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I Survived Christmas Without Ending up in a Psych Ward

It took a lot of mindfulness and mental strength to get through December 2010.  Christmas and the New Year are incredibly stressful times for some.  In Australia it is hot, so we have the heat to contend with, but cooking all day in a stifling kitchen with inadequate air conditioning is not part of my challenge of the season.

Organizing who goes where on what day, getting the tree up, buying the presents, posting the cards, making the Christmas cake, food shopping, wrapping the presents and decking the halls with boughs of holly is the easiest part in the world.

What is not so simple is coming to terms with the fact that we do not see certain family members because of a major fallout fifteen years ago.  One could very easily blame my mental health issues for this and sometimes when I feel kicked and down I do blame myself.  But relationships are never quite that black and white. 

Certain family members decided to go down south for Christmas without telling us and continued to do so for many years afterwards.  This was never discussed with us and it was the elephant trumpeting loudly in the room all throughout the rest of the year.  Except they could not see what the problem was, only we could – according to them.

Although we made up with parts of the family, the others still do not wish to speak to us even though I feel I have made considerable progress with my mental health.  I made overtures to a certain member on the one occasion we did get together for an elderly person’s birthday and I was rebuffed.  It hurt.  Big time.  Two Christmas’s have come and gone since and there is no sign of reconciliation even though we have let it be known that we are willing.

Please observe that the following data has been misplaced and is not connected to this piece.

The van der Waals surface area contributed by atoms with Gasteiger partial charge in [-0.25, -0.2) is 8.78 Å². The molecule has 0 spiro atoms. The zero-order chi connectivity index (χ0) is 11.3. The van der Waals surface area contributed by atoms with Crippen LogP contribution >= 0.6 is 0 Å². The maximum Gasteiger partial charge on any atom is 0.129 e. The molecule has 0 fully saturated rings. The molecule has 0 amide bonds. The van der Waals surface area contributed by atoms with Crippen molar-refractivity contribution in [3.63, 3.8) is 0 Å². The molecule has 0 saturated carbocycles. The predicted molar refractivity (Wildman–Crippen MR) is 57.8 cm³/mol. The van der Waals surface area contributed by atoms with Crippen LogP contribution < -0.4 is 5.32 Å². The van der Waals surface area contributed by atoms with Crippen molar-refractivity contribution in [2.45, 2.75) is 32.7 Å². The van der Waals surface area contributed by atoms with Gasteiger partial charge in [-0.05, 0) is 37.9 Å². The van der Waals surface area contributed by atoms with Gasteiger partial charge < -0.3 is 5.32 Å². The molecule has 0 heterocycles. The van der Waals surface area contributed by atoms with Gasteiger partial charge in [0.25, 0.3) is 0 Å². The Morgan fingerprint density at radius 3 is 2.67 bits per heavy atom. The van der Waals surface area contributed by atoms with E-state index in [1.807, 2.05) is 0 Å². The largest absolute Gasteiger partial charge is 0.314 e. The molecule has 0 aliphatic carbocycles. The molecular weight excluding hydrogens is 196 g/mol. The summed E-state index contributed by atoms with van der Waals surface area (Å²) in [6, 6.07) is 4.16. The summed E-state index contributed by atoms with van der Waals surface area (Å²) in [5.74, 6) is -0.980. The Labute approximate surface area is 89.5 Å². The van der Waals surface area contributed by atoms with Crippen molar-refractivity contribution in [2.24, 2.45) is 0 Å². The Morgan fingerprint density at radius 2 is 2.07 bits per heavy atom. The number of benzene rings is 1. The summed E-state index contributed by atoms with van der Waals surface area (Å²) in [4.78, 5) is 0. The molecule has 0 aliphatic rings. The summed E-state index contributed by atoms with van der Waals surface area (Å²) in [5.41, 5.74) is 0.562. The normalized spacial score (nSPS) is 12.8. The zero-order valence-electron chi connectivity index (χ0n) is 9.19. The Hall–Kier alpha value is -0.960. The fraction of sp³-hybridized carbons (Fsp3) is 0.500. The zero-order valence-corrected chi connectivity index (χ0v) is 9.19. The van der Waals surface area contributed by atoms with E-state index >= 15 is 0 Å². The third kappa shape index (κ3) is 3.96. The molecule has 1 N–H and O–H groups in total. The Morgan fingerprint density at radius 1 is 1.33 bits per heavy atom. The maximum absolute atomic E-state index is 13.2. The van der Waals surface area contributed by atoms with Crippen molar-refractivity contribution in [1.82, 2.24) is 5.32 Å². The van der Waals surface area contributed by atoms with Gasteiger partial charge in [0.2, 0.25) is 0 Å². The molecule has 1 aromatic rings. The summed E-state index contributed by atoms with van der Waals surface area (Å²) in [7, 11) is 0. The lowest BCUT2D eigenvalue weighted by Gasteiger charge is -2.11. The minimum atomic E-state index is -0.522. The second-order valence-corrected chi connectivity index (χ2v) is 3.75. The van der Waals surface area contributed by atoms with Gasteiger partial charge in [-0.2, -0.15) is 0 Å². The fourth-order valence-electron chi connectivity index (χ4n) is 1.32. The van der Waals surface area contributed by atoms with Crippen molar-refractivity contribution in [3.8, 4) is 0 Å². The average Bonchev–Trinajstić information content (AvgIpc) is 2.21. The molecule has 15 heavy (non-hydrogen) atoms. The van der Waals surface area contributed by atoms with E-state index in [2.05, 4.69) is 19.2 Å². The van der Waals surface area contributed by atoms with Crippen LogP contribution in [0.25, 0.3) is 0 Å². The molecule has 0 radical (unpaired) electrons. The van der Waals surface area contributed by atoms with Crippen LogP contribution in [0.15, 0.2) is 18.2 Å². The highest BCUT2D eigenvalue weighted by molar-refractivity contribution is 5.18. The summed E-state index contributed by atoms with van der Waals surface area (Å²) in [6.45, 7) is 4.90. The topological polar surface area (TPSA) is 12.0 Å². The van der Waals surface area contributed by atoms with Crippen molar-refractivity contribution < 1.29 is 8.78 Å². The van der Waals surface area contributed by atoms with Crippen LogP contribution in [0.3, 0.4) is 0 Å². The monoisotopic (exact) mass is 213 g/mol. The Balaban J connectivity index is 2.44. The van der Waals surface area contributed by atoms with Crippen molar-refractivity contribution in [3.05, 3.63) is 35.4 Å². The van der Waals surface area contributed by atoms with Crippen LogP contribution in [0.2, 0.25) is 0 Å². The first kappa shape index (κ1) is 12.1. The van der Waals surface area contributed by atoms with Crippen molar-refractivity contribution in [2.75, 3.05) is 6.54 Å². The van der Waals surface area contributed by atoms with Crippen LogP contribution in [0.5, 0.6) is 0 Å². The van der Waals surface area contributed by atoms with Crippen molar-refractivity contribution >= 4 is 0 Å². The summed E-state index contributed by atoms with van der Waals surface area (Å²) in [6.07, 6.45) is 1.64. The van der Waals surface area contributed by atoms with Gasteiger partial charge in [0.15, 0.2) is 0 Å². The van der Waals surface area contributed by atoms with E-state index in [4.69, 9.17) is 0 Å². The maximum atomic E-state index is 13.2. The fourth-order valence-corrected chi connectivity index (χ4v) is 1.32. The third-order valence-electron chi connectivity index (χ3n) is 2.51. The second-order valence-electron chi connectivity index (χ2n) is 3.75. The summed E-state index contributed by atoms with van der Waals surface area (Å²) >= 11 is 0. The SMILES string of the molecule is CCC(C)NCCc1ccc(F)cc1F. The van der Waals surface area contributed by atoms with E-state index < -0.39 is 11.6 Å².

During those desolate years Christmas quickly became a time where it was a good year if I didn’t end up in a psych ward.  Most years the tree didn’t go up, cards didn’t get posted, presents became cash or gift vouchers and we always “celebrated” at my parent’s house.  This has had an effect on my now teenage children who are very jaded about December 25th.  Never kid yourself that as a mother, you are not pivotal in the meaning of their lives.

This year was different.  My mental strength is far more considerable now.  We not only endured Christmas, we may have even enjoyed it.  I am still analyzing the length, width and breadth of the most important 24 hours in the calendar year.  We may not be important in some people’s eyes, but to us and each other we are the most crucial and significant people on this planet.

Without them I would not be here.

I Survived Christmas Without Ending up in a Psych Ward

Sonia Neale

Sonia Neale was recently awarded the Inaugural Barbara Hocking SANE Australia Fellowship to study and research Borderline Personality Disorder overseas in the USA, Canada, UK and Ireland. Her previous Psych Central blog was called Therapy Unplugged. She is the author of two books, The Bad Mother’s Revenge and Death by Teenager, both published by ABC Books/Harper Collins. She lives in Western Australia, is married with three adult children, has studied psychoanalytic psychotherapy, has a Certificate IV in Mental Health and is studying for a Psychology/Counselling degree. She currently works as a peer support worker in the mental health field.

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APA Reference
Neale, S. (2011). I Survived Christmas Without Ending up in a Psych Ward. Psych Central. Retrieved on November 29, 2020, from


Last updated: 4 Jan 2011
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